Shares of Panera Bread (NASDAQ:PNRA.DL) are down more than 10% over the past month. The biggest reason for this pullback was Panera's weak first-quarter results, but the even bigger problem is that investors keep comparing Panera to Chipotle Mexican Grill (NYSE:CMG). Time and time again, Panera hasn't been able to compete with the numbers that Chipotle produces.

Chipotle posted a 13.4% increase in comparable-store sales last quarter, while Panera saw its comparable-store sales come in at a 0.1% increase. The low increase was blamed on the winter weather. It was noted that the winter took 150 to 200 basis points from its comparable-store sales growth.

Becoming more consumer-friendly
Its latest technological innovation will reduce wait times and cut down on ordering mistakes. Consumers are finding the ordering process at Panera to be a complete mess. It causes some shoppers to give up on ordering and leave, and also leads to messed-up orders and longer wait times.

Statistically, one out of every seven orders are incorrect. This is primarily due to incorrect inputs at the register. The situation should improve dramatically when customers enter their orders themselves. To change things for the better, Panera is revamping the ordering process, which is one of the biggest complaints with the company. Processes at Panera have been simplified by removing items from the menu and creating hubs that will cater to groups of two to six stores.

A closer look at Panera 2.0
This new initiative is being called Panera 2.0. The initiative will enable customers to order using a mobile app or at an Apple iPad kiosk in the restaurant. Orders will then be delivered to their tables. To-go customers can place their orders up to five days in advance and then collect their orders from a designated pick-up area.

The system is expected to be available at all stores by 2015. Analysts say that long wait times have restricted same-store sales growth. The company now admits that it had been treating all of its 8 million customers as "eat-in" customers, whereas up to 45% place to-go orders. The company is starting to see the results of this shift in its Boston stores, where the system has been up for a year or more, and the locations there have higher same-store sales than others. 

Panera is taking a page from the Starbucks playbook
Panera is playing catch-up with arch rival Starbucks (NASDAQ:SBUX), which has had a mobile app for quite a while. However, it has more than mobile apps to worry about, as Starbucks is trying to match its own selection of sandwiches and baked products with Panera.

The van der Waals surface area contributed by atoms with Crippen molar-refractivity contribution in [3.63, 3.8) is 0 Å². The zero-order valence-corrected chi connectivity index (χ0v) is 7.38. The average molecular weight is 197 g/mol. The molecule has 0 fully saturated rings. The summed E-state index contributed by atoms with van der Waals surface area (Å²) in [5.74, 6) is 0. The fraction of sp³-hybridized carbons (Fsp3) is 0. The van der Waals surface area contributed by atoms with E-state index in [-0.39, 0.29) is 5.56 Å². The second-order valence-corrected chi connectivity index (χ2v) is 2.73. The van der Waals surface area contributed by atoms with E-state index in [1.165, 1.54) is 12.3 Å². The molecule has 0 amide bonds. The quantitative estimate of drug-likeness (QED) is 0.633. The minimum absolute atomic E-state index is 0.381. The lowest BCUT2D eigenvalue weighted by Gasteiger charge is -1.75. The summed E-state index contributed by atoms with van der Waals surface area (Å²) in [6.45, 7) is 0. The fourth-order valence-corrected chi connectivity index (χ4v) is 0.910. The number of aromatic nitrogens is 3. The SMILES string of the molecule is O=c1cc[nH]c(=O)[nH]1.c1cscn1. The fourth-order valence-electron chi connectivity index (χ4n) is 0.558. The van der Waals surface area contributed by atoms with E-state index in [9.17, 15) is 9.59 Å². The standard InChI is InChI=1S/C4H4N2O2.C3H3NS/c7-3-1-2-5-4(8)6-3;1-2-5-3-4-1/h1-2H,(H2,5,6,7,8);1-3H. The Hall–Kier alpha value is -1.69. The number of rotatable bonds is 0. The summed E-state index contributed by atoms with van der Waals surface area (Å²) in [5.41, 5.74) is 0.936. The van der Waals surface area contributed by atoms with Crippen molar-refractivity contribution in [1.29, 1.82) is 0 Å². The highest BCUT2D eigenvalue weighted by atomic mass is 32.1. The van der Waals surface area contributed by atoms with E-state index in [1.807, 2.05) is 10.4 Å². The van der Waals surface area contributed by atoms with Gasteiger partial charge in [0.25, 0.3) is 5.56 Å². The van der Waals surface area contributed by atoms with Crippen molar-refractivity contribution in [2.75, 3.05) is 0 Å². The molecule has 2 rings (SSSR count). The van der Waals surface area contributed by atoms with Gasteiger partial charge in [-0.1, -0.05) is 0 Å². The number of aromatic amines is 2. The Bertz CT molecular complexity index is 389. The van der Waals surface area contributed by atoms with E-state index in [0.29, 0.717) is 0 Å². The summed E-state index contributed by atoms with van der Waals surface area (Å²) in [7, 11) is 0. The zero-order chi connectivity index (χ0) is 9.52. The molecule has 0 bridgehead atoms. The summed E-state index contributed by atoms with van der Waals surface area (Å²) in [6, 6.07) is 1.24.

Starbucks has been successful with its mobile initiatives, and mobile transactions now account for some 14% of all store purchases. The latest version of its iPhone app allows digital tipping, and shaking the phone brings up the bar code which the store must scan to accept digital payments. Starbucks is also expanding its beverage options to include tea, juice, and alcohol.

How shares stack up
Panera trades at a P/E that's less than 20 based on next year's earnings estimates, and its five-year average P/E ratio is 27. Chipotle trades at a P/E that's more than 30, but Panera's return on investment is 28% compared to Chipotle's 21%. Then you have Starbucks, which trades at a P/E ratio of 22. Starbucks' return on investment is currently negative. This comparison makes Panera the cheapest of the three stocks, with the highest return on investment.

Bottom line
Panera is not only changing the way customers order--it is also looking to refresh and upgrade its stores. By year-end 2015, every store will be refurbished and eat-in customers will no longer have to pick up their own orders. This should help Panera better compete with the likes of Chipotle. For investors looking to play the fast growing fast-casual market, Panera is worth a closer look.


Marshall Hargrave has no position in any stocks mentioned. The Motley Fool recommends Chipotle Mexican Grill, Panera Bread, and Starbucks. The Motley Fool owns shares of Chipotle Mexican Grill, Panera Bread, and Starbucks. Try any of our Foolish newsletter services free for 30 days. We Fools may not all hold the same opinions, but we all believe that considering a diverse range of insights makes us better investors. The Motley Fool has a disclosure policy.